Urologists are being urged to actively participate in health care reform because the result will have a major impact on how they conduct their practices and treat their patients for years to come.
With a new Congress powered by Democrats and a new Democratic president, sweeping actions affecting health care policy and, particularly, Medicare can be expected in 2009.
Once again, urologists are at the mercy of the politicians in Washington with a 10.1% average payment rate cut scheduled to take effect this month unless some way, somehow Congress once again comes to the rescue—and President Bush signs whatever legislation is passed.
Jerome P. Kassirer, MD, distinguished professor at Tufts University School of Medicine in Boston and visiting professor at Stanford University, Stanford, CA, has told Congress and the American people that many doctors are “on the take” from the big pharmaceutical companies, which pay them in one way or another to prescribe their drugs to patients.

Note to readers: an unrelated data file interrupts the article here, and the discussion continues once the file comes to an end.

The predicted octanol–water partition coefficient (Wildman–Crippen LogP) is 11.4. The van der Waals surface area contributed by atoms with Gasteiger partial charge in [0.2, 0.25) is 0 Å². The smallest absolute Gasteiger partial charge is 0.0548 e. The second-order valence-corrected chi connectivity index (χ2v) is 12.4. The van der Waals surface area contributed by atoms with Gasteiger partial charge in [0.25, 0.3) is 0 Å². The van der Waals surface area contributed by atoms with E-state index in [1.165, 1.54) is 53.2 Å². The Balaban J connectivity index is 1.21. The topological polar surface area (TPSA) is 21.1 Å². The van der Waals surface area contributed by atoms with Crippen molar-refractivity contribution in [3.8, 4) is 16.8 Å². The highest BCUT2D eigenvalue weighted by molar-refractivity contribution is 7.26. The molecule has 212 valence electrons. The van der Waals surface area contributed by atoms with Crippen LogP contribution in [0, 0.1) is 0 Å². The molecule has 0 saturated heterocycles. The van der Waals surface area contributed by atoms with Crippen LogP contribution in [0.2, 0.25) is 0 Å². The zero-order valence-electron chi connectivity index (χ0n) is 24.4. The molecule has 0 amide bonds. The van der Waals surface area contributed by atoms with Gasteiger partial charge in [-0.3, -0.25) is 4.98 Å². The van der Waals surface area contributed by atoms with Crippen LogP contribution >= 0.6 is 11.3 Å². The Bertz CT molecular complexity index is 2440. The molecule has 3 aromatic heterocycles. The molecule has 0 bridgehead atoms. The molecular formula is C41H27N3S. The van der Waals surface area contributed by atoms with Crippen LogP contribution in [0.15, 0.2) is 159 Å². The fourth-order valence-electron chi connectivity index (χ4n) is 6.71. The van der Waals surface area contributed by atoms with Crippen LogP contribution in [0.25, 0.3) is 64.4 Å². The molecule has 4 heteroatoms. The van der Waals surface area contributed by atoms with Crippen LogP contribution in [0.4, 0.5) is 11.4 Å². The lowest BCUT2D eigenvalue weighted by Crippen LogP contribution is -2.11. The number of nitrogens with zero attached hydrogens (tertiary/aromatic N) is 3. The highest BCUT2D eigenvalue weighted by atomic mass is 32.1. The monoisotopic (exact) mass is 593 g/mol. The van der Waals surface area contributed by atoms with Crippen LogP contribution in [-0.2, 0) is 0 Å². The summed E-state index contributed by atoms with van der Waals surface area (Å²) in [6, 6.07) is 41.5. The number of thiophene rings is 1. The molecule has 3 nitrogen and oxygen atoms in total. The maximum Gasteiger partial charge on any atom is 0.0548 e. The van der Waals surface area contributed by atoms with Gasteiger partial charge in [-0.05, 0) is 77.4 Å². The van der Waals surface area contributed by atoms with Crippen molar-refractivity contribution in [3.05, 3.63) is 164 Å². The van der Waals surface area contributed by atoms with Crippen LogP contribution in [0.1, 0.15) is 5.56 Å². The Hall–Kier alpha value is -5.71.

CMS may grant, upon request, a repayment schedule of at least 6 months if repaying within 30 days would constitute a hardship.
Washington—Changes in federal policy that could hinder urologists' ability to provide in-office imaging services to patients appear to be on the way, threatening to toss another punch at physicians already confronting hefty Medicare fee schedule reductions in 2007.
Washington—On Aug. 8, 2006, the Centers for Medicare & Medicaid Services released a proposal to reform the Medicare ambulatory surgical center payment system beginning Jan. 1, 2008, and the news for urology appears to be mixed.
Specialty groups asking for time to develop effective measures
Washington--The new Medicare reform bill, which for the first time provides
a prescription drug benefit for Medicare recipients, comes with a hidden
cost for physicians who administer chemotherapy drugs in their offices-and
perhaps their patients.